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How thick is the gold plating?


#1

Hello,

I am about to get some organic objects gold plated and would like to
know if there is some way to know how thick the coating of gold is.
I would like to get a heavy coat and of course the shop will say "
Yes, it is a heavy coat and charge accordingly BUT is it true? Is
there any secret way to know what they have done is the truth or
not?? What I am plating is a bone substance and how thick do I need
the gold to last a long time and how to make sure it is the
thickness I need?? HELP!!!

Sharron who is preparing for a well deserved vacation in search for
beads, good silver and gold wire, and good tools in the cities I
will be visiting in S.E. Asia


#2

Sharron, I would suggest that one way to approach this would be to
find a respected plating shop and enter into dialogue with them. How
long gold plating will last is not just a function of the gold
thickness, although obviously thicker lasts longer than thinner. The
other consideration is the gold itself, and how pure it is. A lot od
work has been done on creating “hard” gold plate for items that take a
lot of handling, and it could be that one of these would be better for
your application than a layer of pure gold. A respectable shop should
be able to advise on the best approach in your particular application.

As regards the question of determining the thickness yourself, if
this is still necessary. Printed circuit board manufacturers
routinely use XRF (x-ray fluorescence) to measure gold thickness in
the micron range, and I ecpect a good plating shop might do the same
(although they probably just go on time and current). Either you have
access to XRF or you dont, you can’t cobble it together on the kitchen
table. The only other way I can think of, which is also used
industrially, is to cut a section and examine it under a microscope.
Kevin


#3

Hello Sharron:

There are some technical methods to measure the thickness of the gold
plating. You have to take the object to a metallographic laboratory
specialized in such analysis. There is more than one method to
determine the thickness. Some are destructive and the others are not.
The firsts destroy or dissolve the object and leave the gold plating
intact in order to weight it accurately. The others methods are less
destructive, such as microscopic measuring, but the object is cut in
several pieces, and it doesn�t disappear at all. They can give you
back the body. And there are others that can measure the thickness
using some equipment using ultrasonic , magnetics, induced current,
thermoelectric, beta and X-ray radiation method, and there must be
some new that I don�t know. I can tell you what I do without going to
a metallographic laboratory. I make a comparison. It is a mix between
a wear off and thickness measuring. I need to have in my hands a gold
plated object that you know is a very good one. Take a rubber, the same
students use in the school. Better if it is for ink, that is hard. Rub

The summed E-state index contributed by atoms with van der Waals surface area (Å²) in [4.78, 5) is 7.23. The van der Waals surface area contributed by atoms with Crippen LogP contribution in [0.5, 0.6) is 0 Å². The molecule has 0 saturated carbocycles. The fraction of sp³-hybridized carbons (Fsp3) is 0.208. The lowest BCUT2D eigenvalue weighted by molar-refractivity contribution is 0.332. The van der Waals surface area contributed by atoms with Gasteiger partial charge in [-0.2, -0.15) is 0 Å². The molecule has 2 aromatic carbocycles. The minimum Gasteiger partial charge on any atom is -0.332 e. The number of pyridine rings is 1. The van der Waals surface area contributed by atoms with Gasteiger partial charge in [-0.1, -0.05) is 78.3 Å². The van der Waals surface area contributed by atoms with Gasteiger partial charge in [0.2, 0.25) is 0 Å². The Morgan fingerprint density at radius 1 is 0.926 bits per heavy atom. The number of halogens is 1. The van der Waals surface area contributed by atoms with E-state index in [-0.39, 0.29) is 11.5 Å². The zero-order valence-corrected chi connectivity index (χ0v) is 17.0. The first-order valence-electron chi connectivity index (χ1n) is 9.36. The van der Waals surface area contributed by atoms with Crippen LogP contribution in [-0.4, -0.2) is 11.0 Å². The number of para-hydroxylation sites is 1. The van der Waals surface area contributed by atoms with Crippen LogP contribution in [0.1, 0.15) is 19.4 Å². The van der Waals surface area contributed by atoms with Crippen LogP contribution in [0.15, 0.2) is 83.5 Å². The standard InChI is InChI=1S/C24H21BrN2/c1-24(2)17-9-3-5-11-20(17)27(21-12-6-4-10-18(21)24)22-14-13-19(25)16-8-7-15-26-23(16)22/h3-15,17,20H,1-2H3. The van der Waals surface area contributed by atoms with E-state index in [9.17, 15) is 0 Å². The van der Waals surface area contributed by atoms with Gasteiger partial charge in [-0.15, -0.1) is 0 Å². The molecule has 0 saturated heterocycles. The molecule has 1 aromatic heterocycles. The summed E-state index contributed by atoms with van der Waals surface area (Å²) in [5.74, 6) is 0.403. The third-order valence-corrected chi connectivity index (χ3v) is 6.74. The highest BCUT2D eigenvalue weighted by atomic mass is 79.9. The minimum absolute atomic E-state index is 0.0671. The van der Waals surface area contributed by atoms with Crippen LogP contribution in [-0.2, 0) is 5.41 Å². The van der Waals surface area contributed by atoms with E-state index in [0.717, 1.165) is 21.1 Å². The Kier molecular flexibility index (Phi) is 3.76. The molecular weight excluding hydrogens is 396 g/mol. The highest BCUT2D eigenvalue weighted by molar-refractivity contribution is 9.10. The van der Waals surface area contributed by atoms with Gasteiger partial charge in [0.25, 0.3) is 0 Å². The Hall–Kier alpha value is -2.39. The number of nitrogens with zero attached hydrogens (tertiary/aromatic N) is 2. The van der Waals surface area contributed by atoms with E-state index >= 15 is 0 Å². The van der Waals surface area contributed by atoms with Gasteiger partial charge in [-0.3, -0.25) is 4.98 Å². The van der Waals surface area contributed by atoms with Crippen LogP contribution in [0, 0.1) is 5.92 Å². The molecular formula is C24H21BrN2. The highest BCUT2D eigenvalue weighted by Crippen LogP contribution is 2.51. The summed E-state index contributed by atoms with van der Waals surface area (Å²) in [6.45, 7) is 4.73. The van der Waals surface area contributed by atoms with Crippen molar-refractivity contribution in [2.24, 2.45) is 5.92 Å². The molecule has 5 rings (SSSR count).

a little portion of the surface, with the same pressure and rubbing
only in one way. Count how many times you have to do this until you see
the base metal, a clear change in color, this should be the nickel
that is the metal that generally covers the base metal. Now that you
have a number, you can evaluate your object, for comparison. It is not
the best way, but you have an idea. There are some gold platings that
are hardness than others, but there is not so much difference. Gold
baths have cobalt, nickel, copper, cadmium, silver to obtain certain
hardness and color. Gold plating needs to be applied on a more hard
surface to last more, and to prevent corrosion of the metal base. The
choice is almost always nickel. The thickness you want to have for
your object is the final sale price. After 10 or 15 microns of nickel
your object should have at least 2 microns of gold to assure six
months of wearing without the problem of the gold disappearing. This is
a low limit. You can start from here when you make numbers. You have
to raise this value if we are talking about chains. I can extend this
explanation with more details if you need. I have been gold plating
for many years and I prepare my own salts and baths.

I hope this can help you a little,

Regards from Daniel Mischelejis
Buenos Aires, Argentina
email: mischelejis@fibertel.com.ar
web page: http://www.mischelejis.com


#4

Sharron,

I just finished an article for AJM Magazine on plating quality
control and how jewelry manufacturers can be assured that they’re
getting what they’re paying for. (If you’d like a copy of the issue
(May 2000), just drop a note to ajm@ajm-magazine.)

The bottom line is to be absolutely certain, ask for X-ray
fluorescence testing, and ask them to provide documentation that the
test has been done. (Others have done an excellent job describing the
process, so I won’t duplicate their answers.) Increasing numbers of
platers in the U.S. are performing the service: some routinely, some
for an additional charge. Most will send it to an appropriate lab if
they don’t have in-house capability. Many will also be happy to
discuss their other quality control procedures with you, such as bath
maintenance, to give you a better idea of how your job will be
completed.

But be sure to ask these questions up front: not all platers use
these high-tech solutions, and quality control methods vary greatly
from plater to plater. If gold thickness is important to you, having
the conversation up front is the best way to prevent unpleasant
surprises.

Suzanne

Suzanne Wade
writer/editor
SuWade@ici.net
Phone: (508) 339-7366
Fax: (520) 563-8255